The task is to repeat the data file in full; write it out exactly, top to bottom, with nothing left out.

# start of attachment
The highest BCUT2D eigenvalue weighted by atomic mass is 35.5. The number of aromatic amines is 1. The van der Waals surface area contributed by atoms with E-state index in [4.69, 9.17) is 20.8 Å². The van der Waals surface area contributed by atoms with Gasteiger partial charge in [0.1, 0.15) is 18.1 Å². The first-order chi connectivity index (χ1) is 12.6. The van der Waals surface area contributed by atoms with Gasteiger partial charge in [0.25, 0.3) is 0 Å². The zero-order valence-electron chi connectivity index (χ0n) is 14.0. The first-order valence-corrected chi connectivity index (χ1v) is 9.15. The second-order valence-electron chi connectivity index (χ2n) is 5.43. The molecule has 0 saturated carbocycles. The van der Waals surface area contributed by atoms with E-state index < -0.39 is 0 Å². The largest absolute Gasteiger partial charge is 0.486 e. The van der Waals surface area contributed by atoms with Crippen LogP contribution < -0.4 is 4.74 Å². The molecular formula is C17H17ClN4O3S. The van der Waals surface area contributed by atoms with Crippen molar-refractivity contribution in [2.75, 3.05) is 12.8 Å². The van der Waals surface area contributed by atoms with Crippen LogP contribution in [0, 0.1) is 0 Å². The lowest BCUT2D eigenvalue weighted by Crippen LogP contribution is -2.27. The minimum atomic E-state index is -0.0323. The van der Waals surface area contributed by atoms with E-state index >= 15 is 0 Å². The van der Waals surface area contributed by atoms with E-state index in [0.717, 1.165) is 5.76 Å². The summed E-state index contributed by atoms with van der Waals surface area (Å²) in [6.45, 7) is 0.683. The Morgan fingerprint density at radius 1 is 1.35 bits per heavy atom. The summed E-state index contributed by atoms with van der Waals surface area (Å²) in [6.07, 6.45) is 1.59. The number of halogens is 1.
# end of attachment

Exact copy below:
The highest BCUT2D eigenvalue weighted by atomic mass is 35.5. The number of aromatic amines is 1. The van der Waals surface area contributed by atoms with E-state index in [4.69, 9.17) is 20.8 Å². The van der Waals surface area contributed by atoms with Gasteiger partial charge in [0.1, 0.15) is 18.1 Å². The first-order chi connectivity index (χ1) is 12.6. The van der Waals surface area contributed by atoms with Gasteiger partial charge in [0.25, 0.3) is 0 Å². The zero-order valence-electron chi connectivity index (χ0n) is 14.0. The first-order valence-corrected chi connectivity index (χ1v) is 9.15. The second-order valence-electron chi connectivity index (χ2n) is 5.43. The molecule has 0 saturated carbocycles. The van der Waals surface area contributed by atoms with E-state index < -0.39 is 0 Å². The largest absolute Gasteiger partial charge is 0.486 e. The van der Waals surface area contributed by atoms with Crippen LogP contribution < -0.4 is 4.74 Å². The molecular formula is C17H17ClN4O3S. The van der Waals surface area contributed by atoms with Crippen molar-refractivity contribution in [2.75, 3.05) is 12.8 Å². The van der Waals surface area contributed by atoms with Crippen LogP contribution in [0, 0.1) is 0 Å². The lowest BCUT2D eigenvalue weighted by Crippen LogP contribution is -2.27. The minimum atomic E-state index is -0.0323. The van der Waals surface area contributed by atoms with E-state index >= 15 is 0 Å². The van der Waals surface area contributed by atoms with E-state index in [0.717, 1.165) is 5.76 Å². The summed E-state index contributed by atoms with van der Waals surface area (Å²) in [6.45, 7) is 0.683. The Morgan fingerprint density at radius 1 is 1.35 bits per heavy atom. The summed E-state index contributed by atoms with van der Waals surface area (Å²) in [6.07, 6.45) is 1.59. The number of halogens is 1.